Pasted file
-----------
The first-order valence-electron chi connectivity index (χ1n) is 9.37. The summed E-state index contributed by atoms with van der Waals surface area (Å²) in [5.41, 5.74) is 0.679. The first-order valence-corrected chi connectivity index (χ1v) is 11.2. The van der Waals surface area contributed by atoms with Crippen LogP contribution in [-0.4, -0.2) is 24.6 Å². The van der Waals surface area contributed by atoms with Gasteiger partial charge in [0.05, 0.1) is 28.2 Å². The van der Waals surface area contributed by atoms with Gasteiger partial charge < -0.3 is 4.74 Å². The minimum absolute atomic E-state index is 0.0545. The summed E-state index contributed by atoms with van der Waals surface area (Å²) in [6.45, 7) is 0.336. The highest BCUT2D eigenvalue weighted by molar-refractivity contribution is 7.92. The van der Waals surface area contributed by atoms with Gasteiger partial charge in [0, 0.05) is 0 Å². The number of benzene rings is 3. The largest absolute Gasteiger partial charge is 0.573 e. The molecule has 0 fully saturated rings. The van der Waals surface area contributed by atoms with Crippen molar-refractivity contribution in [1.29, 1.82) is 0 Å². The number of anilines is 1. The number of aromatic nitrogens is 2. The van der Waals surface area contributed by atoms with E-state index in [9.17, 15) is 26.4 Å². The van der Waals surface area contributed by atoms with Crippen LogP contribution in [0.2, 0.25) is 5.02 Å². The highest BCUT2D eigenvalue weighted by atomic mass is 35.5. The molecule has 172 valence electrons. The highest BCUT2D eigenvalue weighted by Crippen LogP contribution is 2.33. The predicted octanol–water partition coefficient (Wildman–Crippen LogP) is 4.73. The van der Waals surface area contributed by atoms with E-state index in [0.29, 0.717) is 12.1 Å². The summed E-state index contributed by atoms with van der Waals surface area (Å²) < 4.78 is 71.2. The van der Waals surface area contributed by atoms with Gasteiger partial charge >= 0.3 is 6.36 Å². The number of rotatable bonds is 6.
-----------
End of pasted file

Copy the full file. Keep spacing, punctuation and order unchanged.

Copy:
The first-order valence-electron chi connectivity index (χ1n) is 9.37. The summed E-state index contributed by atoms with van der Waals surface area (Å²) in [5.41, 5.74) is 0.679. The first-order valence-corrected chi connectivity index (χ1v) is 11.2. The van der Waals surface area contributed by atoms with Crippen LogP contribution in [-0.4, -0.2) is 24.6 Å². The van der Waals surface area contributed by atoms with Gasteiger partial charge in [0.05, 0.1) is 28.2 Å². The van der Waals surface area contributed by atoms with Gasteiger partial charge < -0.3 is 4.74 Å². The minimum absolute atomic E-state index is 0.0545. The summed E-state index contributed by atoms with van der Waals surface area (Å²) in [6.45, 7) is 0.336. The highest BCUT2D eigenvalue weighted by molar-refractivity contribution is 7.92. The van der Waals surface area contributed by atoms with Gasteiger partial charge in [0, 0.05) is 0 Å². The number of benzene rings is 3. The largest absolute Gasteiger partial charge is 0.573 e. The molecule has 0 fully saturated rings. The van der Waals surface area contributed by atoms with Crippen molar-refractivity contribution in [1.29, 1.82) is 0 Å². The number of anilines is 1. The number of aromatic nitrogens is 2. The van der Waals surface area contributed by atoms with E-state index in [9.17, 15) is 26.4 Å². The van der Waals surface area contributed by atoms with Crippen LogP contribution in [0.2, 0.25) is 5.02 Å². The highest BCUT2D eigenvalue weighted by atomic mass is 35.5. The molecule has 172 valence electrons. The highest BCUT2D eigenvalue weighted by Crippen LogP contribution is 2.33. The predicted octanol–water partition coefficient (Wildman–Crippen LogP) is 4.73. The van der Waals surface area contributed by atoms with E-state index in [0.29, 0.717) is 12.1 Å². The summed E-state index contributed by atoms with van der Waals surface area (Å²) < 4.78 is 71.2. The van der Waals surface area contributed by atoms with Gasteiger partial charge >= 0.3 is 6.36 Å². The number of rotatable bonds is 6.